On Sunday we discussed how the gospel dissolves our anger and why human anger does not accomplish the righteousness of God. For those wanted to further explore the topic, this sermon by Timothy Keller is outstanding.
So how are these 10 plagues “Good News?” What do these ten huge, supernatural disasters teach us about God? And how is the God we see in the 10 Plagues a “Good” God?
Well, in the 10 Plagues of Egypt, we see a God so jealous and loving that he goes to war to rescue his people from slavery in order to deliver them into a Promised Land. In these stories, God rightly judges Pharaoh and the Egyptians, but God does not destroy the Egyptians, which is remarkable when you think about it. The Egyptians have subjected the Hebrew people to the inhumanity of slavery for 400 years. Moreover Pharaoh ordered the murder of all Hebrew baby boys. Pharaoh has murdered hundreds of God’s grandchildren, and yet all God does is discipline him with Plagues.
Through that lens, the Plagues are far less severe than you or I would have poured out if Pharaoh had killed our grandchildren. In fact the plagues demonstrate God’s mercy and show beyond a shadow of a doubt that “YHWH is the LORD.”
At the other end of the Bible we see the God of the Plagues go to war again to save his people from slavery. Instead of sending Moses, God sends his only Son to confront the Devil and lead his people into the Promised Land. Instead of subjecting his enemies to plagues, the Son of God became a slave to all. Instead of spotless lambs on the doorframe, this time it is the Only Begotten Son, the First Born, who is sacrificed, so that the judgment of God will pass over those covered by his blood and those who eat of his flesh will live forever. Instead of leading his people into the Promised Land, the Son of God made a way for humans to enter into the very presence of God. The plagues showed that “YHWH is the LORD,” and now because of the Death and Resurrection, every knee will bow and every tongue will confess “Jesus is the LORD.”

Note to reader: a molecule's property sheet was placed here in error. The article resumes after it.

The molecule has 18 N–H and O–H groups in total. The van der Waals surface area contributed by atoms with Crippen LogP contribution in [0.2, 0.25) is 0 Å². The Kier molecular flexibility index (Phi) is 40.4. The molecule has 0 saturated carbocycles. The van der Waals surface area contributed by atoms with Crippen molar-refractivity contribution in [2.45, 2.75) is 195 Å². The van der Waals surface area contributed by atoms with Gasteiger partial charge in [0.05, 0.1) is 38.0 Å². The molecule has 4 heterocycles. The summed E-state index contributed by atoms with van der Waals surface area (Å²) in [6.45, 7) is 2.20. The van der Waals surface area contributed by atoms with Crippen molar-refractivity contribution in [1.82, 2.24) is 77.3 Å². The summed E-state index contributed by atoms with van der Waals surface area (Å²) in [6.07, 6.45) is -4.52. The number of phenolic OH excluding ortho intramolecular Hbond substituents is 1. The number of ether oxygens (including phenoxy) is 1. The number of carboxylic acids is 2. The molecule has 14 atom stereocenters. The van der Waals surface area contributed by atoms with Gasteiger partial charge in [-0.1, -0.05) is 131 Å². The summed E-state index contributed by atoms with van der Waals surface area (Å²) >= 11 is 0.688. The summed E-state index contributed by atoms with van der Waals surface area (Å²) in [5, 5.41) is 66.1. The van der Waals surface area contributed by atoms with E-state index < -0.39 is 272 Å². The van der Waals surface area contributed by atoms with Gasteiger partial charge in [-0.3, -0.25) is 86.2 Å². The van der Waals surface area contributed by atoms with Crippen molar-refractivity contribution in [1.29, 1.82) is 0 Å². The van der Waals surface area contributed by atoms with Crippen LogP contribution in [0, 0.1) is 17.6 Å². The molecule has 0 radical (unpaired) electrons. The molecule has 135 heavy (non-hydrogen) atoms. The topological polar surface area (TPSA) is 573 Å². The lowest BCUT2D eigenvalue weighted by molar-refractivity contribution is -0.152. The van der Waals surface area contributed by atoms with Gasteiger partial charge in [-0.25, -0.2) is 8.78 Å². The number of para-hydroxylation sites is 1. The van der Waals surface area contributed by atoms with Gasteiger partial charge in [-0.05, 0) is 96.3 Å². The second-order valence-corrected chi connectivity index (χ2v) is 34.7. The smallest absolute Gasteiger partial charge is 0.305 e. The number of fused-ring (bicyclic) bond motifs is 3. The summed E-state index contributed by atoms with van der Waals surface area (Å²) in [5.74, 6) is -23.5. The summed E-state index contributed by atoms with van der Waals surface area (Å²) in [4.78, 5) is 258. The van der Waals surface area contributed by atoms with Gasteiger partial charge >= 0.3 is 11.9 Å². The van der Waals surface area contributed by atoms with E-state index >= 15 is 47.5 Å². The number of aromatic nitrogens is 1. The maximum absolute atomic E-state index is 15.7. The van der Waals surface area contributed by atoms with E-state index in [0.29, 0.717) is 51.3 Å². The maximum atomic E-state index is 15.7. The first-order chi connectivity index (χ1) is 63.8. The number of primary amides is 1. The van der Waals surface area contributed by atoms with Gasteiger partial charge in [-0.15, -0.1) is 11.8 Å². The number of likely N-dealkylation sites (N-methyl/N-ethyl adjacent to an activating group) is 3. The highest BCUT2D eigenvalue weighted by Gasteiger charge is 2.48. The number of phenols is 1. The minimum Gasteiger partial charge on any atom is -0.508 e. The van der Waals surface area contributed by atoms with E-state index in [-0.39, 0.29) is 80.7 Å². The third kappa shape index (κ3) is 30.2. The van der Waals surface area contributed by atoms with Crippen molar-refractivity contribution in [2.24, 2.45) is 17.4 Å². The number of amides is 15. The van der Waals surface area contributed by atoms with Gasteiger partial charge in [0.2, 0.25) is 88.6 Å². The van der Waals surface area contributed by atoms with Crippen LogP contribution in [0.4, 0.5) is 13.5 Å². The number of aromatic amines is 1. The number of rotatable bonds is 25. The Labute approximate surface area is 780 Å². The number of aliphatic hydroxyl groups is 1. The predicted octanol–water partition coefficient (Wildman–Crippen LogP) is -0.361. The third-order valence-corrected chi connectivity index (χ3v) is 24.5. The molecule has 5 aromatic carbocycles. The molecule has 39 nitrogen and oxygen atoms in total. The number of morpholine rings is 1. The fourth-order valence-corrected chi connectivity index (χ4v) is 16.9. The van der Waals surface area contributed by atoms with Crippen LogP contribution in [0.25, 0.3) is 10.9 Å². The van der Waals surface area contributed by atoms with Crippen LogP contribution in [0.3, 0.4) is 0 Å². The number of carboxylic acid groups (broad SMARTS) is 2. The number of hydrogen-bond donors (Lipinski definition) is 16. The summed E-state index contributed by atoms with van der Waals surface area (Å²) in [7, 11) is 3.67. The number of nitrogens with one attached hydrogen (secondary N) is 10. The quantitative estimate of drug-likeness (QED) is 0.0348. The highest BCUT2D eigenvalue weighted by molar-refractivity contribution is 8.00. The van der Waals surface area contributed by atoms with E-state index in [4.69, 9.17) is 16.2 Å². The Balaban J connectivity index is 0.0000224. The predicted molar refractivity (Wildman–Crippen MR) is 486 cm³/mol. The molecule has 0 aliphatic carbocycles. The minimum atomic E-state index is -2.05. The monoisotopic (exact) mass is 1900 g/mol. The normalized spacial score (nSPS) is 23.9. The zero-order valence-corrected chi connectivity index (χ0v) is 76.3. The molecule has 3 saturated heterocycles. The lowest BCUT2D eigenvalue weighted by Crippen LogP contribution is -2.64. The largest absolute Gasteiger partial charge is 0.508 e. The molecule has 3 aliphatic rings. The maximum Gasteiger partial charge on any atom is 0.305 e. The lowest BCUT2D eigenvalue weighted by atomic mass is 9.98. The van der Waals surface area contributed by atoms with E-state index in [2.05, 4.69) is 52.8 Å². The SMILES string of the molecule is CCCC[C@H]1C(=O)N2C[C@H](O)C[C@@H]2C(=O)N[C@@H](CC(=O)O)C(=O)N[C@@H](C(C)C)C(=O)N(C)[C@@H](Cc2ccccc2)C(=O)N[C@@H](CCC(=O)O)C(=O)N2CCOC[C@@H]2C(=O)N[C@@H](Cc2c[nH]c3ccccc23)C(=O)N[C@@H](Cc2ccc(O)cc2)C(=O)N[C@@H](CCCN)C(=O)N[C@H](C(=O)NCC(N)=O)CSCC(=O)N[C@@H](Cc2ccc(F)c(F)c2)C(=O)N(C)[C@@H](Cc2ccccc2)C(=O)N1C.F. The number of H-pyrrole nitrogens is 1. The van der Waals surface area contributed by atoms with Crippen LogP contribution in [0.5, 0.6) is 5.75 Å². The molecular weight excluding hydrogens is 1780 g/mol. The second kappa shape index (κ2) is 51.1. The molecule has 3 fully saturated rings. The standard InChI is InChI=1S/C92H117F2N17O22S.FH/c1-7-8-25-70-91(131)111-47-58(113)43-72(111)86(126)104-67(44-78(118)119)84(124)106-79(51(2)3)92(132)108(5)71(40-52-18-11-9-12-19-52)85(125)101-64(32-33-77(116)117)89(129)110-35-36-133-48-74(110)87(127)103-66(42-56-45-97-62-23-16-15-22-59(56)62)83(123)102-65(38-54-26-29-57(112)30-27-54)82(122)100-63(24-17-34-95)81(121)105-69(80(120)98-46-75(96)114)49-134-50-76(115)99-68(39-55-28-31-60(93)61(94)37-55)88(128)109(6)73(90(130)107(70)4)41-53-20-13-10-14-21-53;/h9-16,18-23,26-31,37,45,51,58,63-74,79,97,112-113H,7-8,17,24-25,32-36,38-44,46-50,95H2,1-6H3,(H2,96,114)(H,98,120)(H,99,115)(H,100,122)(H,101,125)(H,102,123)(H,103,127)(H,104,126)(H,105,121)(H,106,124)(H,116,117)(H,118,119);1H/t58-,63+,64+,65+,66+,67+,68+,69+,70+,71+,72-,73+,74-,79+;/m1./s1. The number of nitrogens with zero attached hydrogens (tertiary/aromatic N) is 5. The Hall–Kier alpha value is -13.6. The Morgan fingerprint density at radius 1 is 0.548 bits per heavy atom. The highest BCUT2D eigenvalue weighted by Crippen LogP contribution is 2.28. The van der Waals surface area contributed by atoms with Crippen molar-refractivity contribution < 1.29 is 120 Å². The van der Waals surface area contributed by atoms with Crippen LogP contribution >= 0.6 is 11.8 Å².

Romans 6:20-23 teaches that we were previously slaves to sin, unable to do the right thing. We were slaves to the sin and the devil, whose business is death, and so all we grew was sin and death. But now we have been set free from sin and have become slaves to God, and God’s business is holiness and eternal life – so that’s what we spend our lives building now. For the wages of sin is death, but the gift of God is eternal life in Christ Jesus our Lord.
Remember that your ancestors were slaves in Egypt, and so have mercy on those who are enslaved now. Remember that God fought for your ancestors and so labor to deliver those in slavery now. Remember that you ancestors were slaves in Egypt, and remember that you were a slave to a much greater Pharaoh, the Devil, but God fought for you and won your freedom on the cross. Remember, you were a slave to the Devil, but now you are a Child of God, so do not participate in the business of the devil, but give your whole life to God’s family business of making more and better disciples of Jesus.
Why call the first 3 chapters of Matthew’s Gospel, The Snow Globe Kingdom? Good question. I call them The Snow Globe Kingdom, because they are in many ways a miniature version of the entire Gospel. They present to us in introductory fashion, the major points about God, the Father, Son, and Holy Spirit; about humanity at its best and worst; about God’s history of saving the world; about God’s mercy; and about God’s grace. We will see “in miniature” the beauty and the horror of the whole Bible.
In the first sentence, we will see a summary of God’s faithfulness, as we hear of the promises accomplished in Jesus. In the genealogy, we will see God’s judgment on arrogant, idolatrous kings, and his global mercy on repentant, scandalously sinful, pagan women. In the birth of Jesus to Mary, we will see how the Holy Spirit works on human beings, and how God overcomes the impossible. In Joseph’s response to this scandalous birth, we will see the definition of “righteousness.” In the Magi, we see human beings at their very best, idolaters worshiping false gods, and yet we will simultaneous see how God overcomes our ignorance to lead us to worship and adore gladly the King of the Jews. In Herod’s murderous, lying rage, we see ourselves at our worst, usurping, mutinous, and hostile to God, like Adam and Eve, rejecting the King/God inorder to preserve our own authority and sovereignty. In all of this, we will see a baby, named Jesus, who recapitulates the history of Israel, and the history of humanity. We will see a baby, vulnerable, loved and hated aggressively and somehow “God With Us” in our vulnerability and subject to our hostility. In all of it, we will see the bad news about ourselves and the good news about Jesus.
Because of that it reminds me of a Snow Globe, a minute, intricate, beautiful version of a Kingly Palace. I hope in these first 3 chapters to tour the grounds and the chambers of this beautiful lifesaving message.